“My dad used to take me to Irwindale Speedway, and we’d watch Turkey Night there every year,” Grant said in a series press release. “This is one of the races I fell in love with. I didn’t think I’d ever get a chance to run in it, never thought I’d make a show and certainly never thought I’d be able to win one.”

With its genesis in 1934 at Gilmore Stadium, a quarter-mile dirt track in Los Angeles, the race is steeped in history with winners that include AJ Foyt, Parnelli Jones, Gary Bettenhausen and Johnnie Parsons. Tony Stewart won it in 2000. Kyle Larson won his first of three Turkey Night Grands Prix in 2012. Christopher Bell earned his first of three in 2014, so Grant’s enthusiasm was well deserved.

So was the skepticism that he would win. He failed to crack the top five in three previous attempts, although he came close last year with a sixth-place result. When he lined up for the feature 13th in the crowded 28-car field, winning seemed like a longshot.

Grant watched as serious challengers fell by the wayside. Mitchel Moles flipped on Lap 10 of the feature. Michael “Buddy” Kofoid took a tumble on Lap 68 and World of Outlaws Sprint car driver Carson Macedo flipped on Lap 79. Grant saw the carnage ahead of him and held a steady wheel as he passed Tanner Thorson for the lead with 15 laps remaining and stayed out of trouble for the remainder of the event.

“It’s a dream come true to win the Turkey Night Grand Prix,” Grant said.


Kyle Larson follows Justin Grant to the front on Turkey Night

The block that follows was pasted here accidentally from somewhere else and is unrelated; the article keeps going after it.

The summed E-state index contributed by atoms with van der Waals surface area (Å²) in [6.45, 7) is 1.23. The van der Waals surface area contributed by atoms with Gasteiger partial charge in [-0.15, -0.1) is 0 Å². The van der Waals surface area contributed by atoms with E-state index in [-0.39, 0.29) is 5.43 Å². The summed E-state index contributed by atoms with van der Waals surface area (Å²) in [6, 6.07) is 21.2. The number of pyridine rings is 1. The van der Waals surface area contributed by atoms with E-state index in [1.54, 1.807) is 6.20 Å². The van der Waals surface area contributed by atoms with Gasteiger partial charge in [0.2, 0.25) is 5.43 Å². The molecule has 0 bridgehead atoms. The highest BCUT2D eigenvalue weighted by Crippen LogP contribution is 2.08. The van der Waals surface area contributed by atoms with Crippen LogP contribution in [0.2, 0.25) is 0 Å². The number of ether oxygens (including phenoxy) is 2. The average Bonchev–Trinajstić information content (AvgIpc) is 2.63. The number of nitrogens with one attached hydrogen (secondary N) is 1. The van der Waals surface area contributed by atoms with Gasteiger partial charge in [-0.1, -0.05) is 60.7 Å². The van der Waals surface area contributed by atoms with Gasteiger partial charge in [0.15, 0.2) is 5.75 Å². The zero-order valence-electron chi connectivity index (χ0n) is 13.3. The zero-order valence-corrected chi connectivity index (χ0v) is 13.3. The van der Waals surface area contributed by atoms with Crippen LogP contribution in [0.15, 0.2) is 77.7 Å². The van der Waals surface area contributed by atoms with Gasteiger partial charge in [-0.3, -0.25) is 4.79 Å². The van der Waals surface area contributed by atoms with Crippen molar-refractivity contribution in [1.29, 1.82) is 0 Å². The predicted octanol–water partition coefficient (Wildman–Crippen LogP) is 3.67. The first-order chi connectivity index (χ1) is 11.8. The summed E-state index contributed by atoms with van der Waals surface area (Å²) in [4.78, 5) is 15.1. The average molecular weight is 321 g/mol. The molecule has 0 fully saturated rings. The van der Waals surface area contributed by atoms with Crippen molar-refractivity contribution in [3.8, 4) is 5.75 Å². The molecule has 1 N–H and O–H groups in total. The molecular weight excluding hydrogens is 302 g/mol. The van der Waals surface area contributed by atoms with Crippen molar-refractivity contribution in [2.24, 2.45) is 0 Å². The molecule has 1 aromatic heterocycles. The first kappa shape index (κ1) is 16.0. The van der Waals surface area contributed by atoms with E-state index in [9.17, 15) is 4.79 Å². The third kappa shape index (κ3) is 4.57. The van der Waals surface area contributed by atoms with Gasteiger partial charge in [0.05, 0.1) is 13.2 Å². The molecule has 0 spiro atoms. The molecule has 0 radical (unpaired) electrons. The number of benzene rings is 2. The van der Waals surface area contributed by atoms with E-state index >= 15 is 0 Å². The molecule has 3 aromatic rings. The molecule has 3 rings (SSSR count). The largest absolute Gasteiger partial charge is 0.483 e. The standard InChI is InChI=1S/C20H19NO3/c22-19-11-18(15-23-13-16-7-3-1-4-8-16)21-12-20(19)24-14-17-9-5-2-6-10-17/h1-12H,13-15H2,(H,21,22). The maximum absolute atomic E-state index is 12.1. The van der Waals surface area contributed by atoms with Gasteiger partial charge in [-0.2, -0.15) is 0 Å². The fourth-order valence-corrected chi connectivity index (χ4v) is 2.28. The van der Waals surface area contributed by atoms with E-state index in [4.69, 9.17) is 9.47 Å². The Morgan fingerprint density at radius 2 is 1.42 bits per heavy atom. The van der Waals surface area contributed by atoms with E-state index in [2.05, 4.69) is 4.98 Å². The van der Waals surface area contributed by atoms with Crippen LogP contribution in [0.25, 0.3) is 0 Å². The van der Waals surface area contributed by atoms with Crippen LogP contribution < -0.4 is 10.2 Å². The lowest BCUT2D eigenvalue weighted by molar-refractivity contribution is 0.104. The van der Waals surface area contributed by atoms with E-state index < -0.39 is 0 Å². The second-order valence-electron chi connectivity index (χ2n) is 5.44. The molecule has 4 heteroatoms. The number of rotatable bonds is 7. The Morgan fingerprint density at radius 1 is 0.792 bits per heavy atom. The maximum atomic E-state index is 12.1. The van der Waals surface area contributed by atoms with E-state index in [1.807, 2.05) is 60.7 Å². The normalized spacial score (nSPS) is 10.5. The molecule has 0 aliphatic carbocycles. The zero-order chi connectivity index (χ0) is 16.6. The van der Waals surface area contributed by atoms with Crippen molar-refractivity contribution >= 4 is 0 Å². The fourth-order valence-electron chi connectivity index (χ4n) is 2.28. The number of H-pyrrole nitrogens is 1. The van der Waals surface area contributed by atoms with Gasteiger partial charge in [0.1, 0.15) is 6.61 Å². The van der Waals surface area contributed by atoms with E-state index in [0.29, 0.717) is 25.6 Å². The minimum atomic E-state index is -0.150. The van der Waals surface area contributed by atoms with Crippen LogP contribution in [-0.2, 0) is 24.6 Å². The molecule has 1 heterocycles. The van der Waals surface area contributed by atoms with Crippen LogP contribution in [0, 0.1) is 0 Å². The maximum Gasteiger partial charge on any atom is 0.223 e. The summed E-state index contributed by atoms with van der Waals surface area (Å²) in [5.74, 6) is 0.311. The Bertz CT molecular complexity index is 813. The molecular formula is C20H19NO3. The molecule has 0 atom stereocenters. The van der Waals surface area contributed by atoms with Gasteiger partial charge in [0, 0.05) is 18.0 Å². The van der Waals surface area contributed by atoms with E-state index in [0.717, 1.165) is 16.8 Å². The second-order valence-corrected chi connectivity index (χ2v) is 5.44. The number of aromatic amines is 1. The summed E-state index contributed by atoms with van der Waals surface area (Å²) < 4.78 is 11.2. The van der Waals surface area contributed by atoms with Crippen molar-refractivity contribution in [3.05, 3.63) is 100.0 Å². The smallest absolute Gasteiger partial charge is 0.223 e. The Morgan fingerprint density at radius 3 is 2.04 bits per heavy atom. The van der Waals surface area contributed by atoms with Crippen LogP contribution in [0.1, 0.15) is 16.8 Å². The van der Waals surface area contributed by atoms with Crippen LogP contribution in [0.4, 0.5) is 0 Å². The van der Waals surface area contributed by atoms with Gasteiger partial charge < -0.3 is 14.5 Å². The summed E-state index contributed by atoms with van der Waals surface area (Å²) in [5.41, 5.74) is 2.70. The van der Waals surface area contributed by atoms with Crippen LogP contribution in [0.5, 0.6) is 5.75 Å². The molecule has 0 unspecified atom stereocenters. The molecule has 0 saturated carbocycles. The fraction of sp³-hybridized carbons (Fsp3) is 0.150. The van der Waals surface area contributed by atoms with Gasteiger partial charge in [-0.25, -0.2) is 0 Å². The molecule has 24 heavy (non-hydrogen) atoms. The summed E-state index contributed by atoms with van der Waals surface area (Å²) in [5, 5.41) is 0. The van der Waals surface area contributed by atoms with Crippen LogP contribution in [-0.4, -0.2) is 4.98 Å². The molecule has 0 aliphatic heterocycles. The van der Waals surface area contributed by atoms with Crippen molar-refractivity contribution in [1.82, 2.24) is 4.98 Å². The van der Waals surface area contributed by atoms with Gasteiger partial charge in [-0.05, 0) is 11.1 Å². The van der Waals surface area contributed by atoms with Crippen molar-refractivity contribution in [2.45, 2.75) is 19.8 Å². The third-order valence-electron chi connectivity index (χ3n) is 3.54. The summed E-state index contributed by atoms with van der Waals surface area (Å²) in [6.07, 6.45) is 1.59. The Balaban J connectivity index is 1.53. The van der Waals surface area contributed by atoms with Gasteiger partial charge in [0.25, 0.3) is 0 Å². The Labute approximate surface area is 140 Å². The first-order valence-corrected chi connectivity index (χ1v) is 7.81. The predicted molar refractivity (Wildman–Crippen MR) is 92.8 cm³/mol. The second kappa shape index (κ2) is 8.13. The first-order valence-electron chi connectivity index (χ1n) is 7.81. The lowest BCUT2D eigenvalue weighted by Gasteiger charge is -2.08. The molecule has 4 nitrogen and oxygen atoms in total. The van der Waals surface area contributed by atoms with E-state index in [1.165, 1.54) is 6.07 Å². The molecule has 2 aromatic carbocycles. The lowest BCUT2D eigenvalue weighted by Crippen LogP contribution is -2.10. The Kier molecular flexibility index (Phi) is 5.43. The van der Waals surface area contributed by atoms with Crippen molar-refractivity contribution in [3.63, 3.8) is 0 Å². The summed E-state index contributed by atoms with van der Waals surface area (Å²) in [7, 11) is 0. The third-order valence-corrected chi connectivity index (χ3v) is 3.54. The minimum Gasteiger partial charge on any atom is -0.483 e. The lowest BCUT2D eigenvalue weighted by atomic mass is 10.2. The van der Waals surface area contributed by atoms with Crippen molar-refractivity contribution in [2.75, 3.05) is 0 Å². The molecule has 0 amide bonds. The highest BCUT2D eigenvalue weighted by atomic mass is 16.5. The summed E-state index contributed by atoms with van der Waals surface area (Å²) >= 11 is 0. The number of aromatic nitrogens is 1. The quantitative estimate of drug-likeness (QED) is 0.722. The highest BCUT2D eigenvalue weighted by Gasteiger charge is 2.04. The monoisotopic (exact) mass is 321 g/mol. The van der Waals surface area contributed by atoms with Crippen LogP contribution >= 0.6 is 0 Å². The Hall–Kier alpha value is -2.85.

The 2012, 2016 and 2019 winner, Larson was not scheduled to run the event. His wife Katelyn is expecting their third child shortly, but after a couple of glasses of wine with Thanksgiving dinner and while watching some replays of the event, Larson texted car owner Chad Boat to see if he had a spare car lying around. He did.

“We weren’t great but just hung around and it seemed like anybody who got to the lead crashed and collected some people,” Larson said. “We made some passes throughout; in the mid-portion, we weren’t very good but then we got better at the end.

“I just ran really, really hard there, and knew I was running out of time, so I had to go. I made some pretty crazy and dumb moves, but I got to second and was hoping we could get a caution to get racing with Justin there. He was sliding himself at both ends and thought that maybe we could get a run and just out-angle him into [Turn] 1 and get clear off [Turn] 2 if we got a caution, but it just didn’t work out.”

Larson padded one of the most impressive stats in the history of this race, however. In 10 starts, he’s won three times, finished second four times, was third once and fourth twice.

Bryant Wiedeman took the final spot on the podium.

As Grant and Larson began to pick their way through the field, Kofoid took the lead early from the outside of the front row and led the first 44 laps of the race before handing it over to Cannon McIntosh, who bicycled on Lap 71 before landing on all fours. While Macedo and Thorson tussled for the lead with McIntosh, Grant closed in.

Thorson finished 19th with McIntosh 20th. Macedo recovered from his incident to finish ninth. Kofoid’s hard tumble relegated him to 23rd.

Jake Andreotti in fourth and Kevin Thomas, Jr. rounded out the top five.

1. Justin Grant (started 13)
2. Kyle Larson (22)
3. Bryant Wiedeman (4)
4. Jake Andreotti (9)
5. Kevin Thomas Jr. (1)
6. Logan Seavey (8)
7. Alex Bright (27)
8. Emerson Axsom (24)
9. Carson Macedo (7)
10. Jason McDougal (18)
11. Jake Swanson (16)
12. Chase Johnson (6)
13. Jacob Denney (26)
14. Ryan Timms (23)
15. Chance Crum (28)
16. Brenham Crouch (17)
17. Jonathan Beason (19)
18. Cade Lewis (14)
19. Tanner Thorson (11)
20. Cannon McIntosh (3)
21. Thomas Meseraull (15)
22. Tyler Courtney (21)
23. Buddy Kofoid (2)
24. Brody Fuson (5)
25. Mitchel Moles (20)
26. Daniel Whitley (10)
27. Kaylee Bryson (12)
28. Spencer Bayston (25)